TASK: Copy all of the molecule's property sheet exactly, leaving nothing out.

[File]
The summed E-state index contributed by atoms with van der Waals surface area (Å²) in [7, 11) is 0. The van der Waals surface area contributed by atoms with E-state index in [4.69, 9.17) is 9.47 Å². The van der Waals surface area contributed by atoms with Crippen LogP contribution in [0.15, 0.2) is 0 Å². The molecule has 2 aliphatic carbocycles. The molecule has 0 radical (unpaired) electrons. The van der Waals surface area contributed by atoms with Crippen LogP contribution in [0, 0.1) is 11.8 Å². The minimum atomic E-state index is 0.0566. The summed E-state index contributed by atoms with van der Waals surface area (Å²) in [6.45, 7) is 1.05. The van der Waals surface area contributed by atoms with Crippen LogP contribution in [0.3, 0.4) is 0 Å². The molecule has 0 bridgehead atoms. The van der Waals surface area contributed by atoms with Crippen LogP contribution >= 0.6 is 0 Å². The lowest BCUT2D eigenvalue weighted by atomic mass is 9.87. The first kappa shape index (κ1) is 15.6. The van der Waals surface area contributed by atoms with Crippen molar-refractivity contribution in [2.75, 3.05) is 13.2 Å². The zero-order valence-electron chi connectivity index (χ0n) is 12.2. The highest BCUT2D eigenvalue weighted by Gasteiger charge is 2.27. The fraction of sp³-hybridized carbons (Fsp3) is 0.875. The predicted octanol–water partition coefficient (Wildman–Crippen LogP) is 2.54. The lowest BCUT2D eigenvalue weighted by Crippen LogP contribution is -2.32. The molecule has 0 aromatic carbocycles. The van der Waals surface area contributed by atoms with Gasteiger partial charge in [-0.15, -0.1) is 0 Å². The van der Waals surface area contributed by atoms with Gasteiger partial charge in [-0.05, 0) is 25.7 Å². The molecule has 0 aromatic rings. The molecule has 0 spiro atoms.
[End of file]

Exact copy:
The summed E-state index contributed by atoms with van der Waals surface area (Å²) in [7, 11) is 0. The van der Waals surface area contributed by atoms with E-state index in [4.69, 9.17) is 9.47 Å². The van der Waals surface area contributed by atoms with Crippen LogP contribution in [0.15, 0.2) is 0 Å². The molecule has 2 aliphatic carbocycles. The molecule has 0 radical (unpaired) electrons. The van der Waals surface area contributed by atoms with Crippen LogP contribution in [0, 0.1) is 11.8 Å². The minimum atomic E-state index is 0.0566. The summed E-state index contributed by atoms with van der Waals surface area (Å²) in [6.45, 7) is 1.05. The van der Waals surface area contributed by atoms with Crippen LogP contribution in [0.3, 0.4) is 0 Å². The molecule has 0 bridgehead atoms. The van der Waals surface area contributed by atoms with Crippen LogP contribution >= 0.6 is 0 Å². The lowest BCUT2D eigenvalue weighted by atomic mass is 9.87. The first kappa shape index (κ1) is 15.6. The van der Waals surface area contributed by atoms with Crippen molar-refractivity contribution in [2.75, 3.05) is 13.2 Å². The zero-order valence-electron chi connectivity index (χ0n) is 12.2. The highest BCUT2D eigenvalue weighted by Gasteiger charge is 2.27. The fraction of sp³-hybridized carbons (Fsp3) is 0.875. The predicted octanol–water partition coefficient (Wildman–Crippen LogP) is 2.54. The lowest BCUT2D eigenvalue weighted by Crippen LogP contribution is -2.32. The molecule has 0 aromatic carbocycles. The van der Waals surface area contributed by atoms with Gasteiger partial charge in [-0.15, -0.1) is 0 Å². The van der Waals surface area contributed by atoms with Gasteiger partial charge in [-0.05, 0) is 25.7 Å². The molecule has 0 aromatic rings. The molecule has 0 spiro atoms.